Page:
Q. You are in a unique situation of having participated, pro se, in defending yourself in a high-profile DOJ criminal indictment and a civil suit as well as participating, pro se, in your related civil action against International Harvester. Do you have any additional relevant observations of the justice system as a result of your cases?
A. Yes, first of all, the use of plea bargaining in a multi defendant criminal case is ripe for abuse especially by sloppy or unscrupulous prosecutors. I suspect it is still particularly useful in FCPA cases particularly without the obstacle of the Eckhardt Amendment. In my case, the government’s star witness, in his proffers, accused me of being in a conspiratorial meeting that never occurred. The facts were obviously never checked out. In my grand jury appearance, at least two of the jurors slept through most of the session, three jurors showed no interest and only one was properly attentive.
The government altered a key part of the transcript of my Washington grand jury testimony to support my indictment and the Harvester guilty plea offer of proof. My altered grand jury testimony was read to the indicting Houston grand jury. My offer to testify before the Houston grand jury was refused by the prosecutors. The grand jury should have made that decision. The Houston grand jury was upset when Harvester was pulled out of the indictment at the last moment and they protested to the DOJ management in Washington who quelled the protest. In my case, the prosecutors obvious abused their management of the Houston grand jury and I believe they broke the law as well.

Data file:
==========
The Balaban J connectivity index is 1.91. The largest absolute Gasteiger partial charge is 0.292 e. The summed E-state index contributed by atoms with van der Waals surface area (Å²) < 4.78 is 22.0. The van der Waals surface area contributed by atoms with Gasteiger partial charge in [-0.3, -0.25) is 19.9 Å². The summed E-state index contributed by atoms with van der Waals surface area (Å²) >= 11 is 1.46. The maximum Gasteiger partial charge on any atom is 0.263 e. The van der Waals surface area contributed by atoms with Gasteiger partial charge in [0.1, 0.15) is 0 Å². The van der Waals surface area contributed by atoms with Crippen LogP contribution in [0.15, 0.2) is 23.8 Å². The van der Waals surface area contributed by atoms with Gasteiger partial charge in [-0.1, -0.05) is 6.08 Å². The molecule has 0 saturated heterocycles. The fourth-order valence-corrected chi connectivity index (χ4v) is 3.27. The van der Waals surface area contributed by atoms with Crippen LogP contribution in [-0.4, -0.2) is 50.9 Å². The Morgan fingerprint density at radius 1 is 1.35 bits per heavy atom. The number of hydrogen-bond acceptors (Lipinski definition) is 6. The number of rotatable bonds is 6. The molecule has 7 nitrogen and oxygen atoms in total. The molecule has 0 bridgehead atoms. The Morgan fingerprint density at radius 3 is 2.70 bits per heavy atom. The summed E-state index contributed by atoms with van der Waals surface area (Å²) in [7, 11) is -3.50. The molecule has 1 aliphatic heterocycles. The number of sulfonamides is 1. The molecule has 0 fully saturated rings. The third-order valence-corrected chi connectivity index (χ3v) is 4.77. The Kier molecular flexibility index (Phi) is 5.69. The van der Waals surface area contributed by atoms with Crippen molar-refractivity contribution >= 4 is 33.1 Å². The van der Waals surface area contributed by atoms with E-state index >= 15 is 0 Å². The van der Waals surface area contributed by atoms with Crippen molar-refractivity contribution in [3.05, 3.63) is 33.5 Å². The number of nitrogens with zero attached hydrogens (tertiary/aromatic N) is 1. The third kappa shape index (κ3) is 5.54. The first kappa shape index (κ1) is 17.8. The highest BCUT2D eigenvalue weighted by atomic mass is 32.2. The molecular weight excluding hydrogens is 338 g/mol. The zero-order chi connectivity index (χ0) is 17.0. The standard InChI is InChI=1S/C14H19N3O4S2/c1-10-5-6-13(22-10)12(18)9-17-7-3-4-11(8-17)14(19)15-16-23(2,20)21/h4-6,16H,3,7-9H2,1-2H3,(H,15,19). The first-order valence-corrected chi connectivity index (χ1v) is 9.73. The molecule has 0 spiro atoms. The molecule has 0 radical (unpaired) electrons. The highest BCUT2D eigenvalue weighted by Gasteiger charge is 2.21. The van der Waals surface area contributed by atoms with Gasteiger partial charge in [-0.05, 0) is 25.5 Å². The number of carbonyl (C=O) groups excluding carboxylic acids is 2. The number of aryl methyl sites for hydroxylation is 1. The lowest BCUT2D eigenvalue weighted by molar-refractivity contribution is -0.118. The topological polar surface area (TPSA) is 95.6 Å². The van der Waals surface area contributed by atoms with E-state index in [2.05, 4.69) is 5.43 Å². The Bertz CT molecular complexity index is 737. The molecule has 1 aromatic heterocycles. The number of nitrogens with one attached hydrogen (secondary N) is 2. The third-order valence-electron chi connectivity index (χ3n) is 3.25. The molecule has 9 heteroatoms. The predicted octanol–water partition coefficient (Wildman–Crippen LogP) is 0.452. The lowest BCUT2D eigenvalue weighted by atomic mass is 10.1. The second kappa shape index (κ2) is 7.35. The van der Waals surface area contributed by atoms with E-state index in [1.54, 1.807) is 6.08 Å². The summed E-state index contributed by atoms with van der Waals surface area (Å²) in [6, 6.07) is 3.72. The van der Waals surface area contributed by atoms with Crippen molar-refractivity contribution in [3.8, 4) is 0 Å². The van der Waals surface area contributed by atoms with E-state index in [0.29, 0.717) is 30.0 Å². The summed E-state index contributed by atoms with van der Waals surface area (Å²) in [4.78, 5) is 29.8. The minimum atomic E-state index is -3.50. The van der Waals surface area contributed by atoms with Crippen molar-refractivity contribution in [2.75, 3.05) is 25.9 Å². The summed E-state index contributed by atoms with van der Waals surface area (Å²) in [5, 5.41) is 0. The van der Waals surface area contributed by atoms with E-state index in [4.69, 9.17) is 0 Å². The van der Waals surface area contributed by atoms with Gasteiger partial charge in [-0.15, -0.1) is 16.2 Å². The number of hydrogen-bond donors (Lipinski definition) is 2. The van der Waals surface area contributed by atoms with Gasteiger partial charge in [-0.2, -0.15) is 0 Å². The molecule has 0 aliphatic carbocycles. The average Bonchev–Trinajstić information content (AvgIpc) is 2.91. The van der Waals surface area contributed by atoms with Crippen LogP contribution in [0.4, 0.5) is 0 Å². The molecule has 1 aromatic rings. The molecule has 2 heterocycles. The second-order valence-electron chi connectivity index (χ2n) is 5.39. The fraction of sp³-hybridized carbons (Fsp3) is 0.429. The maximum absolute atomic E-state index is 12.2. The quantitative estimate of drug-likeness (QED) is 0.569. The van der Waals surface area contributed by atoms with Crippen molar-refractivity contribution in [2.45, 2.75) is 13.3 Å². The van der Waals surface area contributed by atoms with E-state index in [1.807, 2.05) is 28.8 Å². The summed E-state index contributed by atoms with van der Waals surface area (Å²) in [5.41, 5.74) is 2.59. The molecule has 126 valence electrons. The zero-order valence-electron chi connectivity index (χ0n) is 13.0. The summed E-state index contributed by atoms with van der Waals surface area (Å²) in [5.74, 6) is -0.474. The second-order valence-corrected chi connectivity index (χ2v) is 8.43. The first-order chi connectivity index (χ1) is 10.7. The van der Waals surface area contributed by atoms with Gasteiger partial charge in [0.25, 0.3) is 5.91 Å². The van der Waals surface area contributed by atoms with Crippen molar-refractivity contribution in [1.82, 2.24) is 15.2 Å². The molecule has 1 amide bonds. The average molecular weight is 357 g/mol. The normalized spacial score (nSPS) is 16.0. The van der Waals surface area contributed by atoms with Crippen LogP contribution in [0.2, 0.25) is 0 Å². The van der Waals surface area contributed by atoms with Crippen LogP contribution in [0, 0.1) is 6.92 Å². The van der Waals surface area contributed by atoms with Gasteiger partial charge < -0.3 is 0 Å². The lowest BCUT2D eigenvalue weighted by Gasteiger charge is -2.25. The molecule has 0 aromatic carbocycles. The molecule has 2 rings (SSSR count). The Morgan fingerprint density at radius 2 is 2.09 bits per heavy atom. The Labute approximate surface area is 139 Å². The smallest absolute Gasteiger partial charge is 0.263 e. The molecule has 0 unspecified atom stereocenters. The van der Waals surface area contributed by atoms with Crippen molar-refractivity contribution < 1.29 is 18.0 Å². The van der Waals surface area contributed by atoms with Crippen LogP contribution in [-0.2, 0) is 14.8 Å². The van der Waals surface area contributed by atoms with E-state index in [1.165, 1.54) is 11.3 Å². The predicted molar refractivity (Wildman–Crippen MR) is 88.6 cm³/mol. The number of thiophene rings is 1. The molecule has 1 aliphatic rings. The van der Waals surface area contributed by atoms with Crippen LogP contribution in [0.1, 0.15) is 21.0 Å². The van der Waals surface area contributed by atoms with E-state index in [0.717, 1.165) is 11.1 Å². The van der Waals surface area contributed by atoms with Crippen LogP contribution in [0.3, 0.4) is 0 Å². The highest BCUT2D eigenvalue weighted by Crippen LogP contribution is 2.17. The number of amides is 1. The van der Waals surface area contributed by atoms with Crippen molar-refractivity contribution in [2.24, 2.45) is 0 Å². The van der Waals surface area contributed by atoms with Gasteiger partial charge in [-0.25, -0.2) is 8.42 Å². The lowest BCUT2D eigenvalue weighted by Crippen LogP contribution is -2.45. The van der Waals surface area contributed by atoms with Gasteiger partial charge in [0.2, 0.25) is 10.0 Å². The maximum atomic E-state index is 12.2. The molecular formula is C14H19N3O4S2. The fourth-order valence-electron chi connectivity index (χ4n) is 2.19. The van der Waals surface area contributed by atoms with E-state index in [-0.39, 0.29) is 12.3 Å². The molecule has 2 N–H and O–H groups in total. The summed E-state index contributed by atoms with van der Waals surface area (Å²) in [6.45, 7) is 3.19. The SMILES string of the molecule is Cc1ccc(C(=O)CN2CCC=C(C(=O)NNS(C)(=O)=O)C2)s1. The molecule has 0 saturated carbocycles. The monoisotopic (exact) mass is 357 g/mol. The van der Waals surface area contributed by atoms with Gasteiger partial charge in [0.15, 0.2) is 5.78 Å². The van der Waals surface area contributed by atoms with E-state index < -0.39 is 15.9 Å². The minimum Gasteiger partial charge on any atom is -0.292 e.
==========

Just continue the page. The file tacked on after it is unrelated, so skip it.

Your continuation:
The original trial judge in the criminal case was suffering from terminal cancer and he had to unfortunately leave the bench in the middle of the case. He seemed very competent to me and he suffered through my lack of courtroom experience with patience and understanding which I appreciated. He unfortunately couldn’t recognize the prosecutor’s use of dirty tricks against me which I brought to the court’s attention on several occasions. I have already commented on the first judge in my civil action. It irritated me that sometimes trial judges acted like god almighty and were very stingy in writing opinions to their orders.
On the other hand, Chief Justice Singleton performed like god almighty and wrote clear opinions and a well thought out and equitable set of jury instructions at my trial. In pre-trial hearings when I questioned the honesty of the prosecutors, the judge always found in favor of the prosecutors because they are members of the court. That was unfortunate but understandable.